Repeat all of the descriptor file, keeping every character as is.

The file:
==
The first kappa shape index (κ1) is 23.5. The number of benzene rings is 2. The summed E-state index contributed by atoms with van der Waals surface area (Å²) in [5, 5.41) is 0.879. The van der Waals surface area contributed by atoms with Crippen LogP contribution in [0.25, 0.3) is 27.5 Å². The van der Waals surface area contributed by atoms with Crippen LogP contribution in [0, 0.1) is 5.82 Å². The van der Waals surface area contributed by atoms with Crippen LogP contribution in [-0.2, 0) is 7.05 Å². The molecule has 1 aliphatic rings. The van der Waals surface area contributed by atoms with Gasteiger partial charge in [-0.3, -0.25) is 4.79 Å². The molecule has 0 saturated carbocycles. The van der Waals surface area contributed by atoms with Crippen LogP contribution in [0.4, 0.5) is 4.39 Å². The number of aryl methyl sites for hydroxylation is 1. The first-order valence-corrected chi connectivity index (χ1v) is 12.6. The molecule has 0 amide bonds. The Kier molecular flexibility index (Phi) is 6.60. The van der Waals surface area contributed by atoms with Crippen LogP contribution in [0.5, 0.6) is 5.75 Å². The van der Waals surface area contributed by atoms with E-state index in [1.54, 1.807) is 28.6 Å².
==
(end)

The first kappa shape index (κ1) is 23.5. The number of benzene rings is 2. The summed E-state index contributed by atoms with van der Waals surface area (Å²) in [5, 5.41) is 0.879. The van der Waals surface area contributed by atoms with Crippen LogP contribution in [0.25, 0.3) is 27.5 Å². The van der Waals surface area contributed by atoms with Crippen LogP contribution in [0, 0.1) is 5.82 Å². The van der Waals surface area contributed by atoms with Crippen LogP contribution in [-0.2, 0) is 7.05 Å². The molecule has 1 aliphatic rings. The van der Waals surface area contributed by atoms with Gasteiger partial charge in [-0.3, -0.25) is 4.79 Å². The molecule has 0 saturated carbocycles. The van der Waals surface area contributed by atoms with Crippen LogP contribution in [0.4, 0.5) is 4.39 Å². The number of aryl methyl sites for hydroxylation is 1. The first-order valence-corrected chi connectivity index (χ1v) is 12.6. The molecule has 0 amide bonds. The Kier molecular flexibility index (Phi) is 6.60. The van der Waals surface area contributed by atoms with Crippen LogP contribution in [0.5, 0.6) is 5.75 Å². The van der Waals surface area contributed by atoms with E-state index in [1.54, 1.807) is 28.6 Å².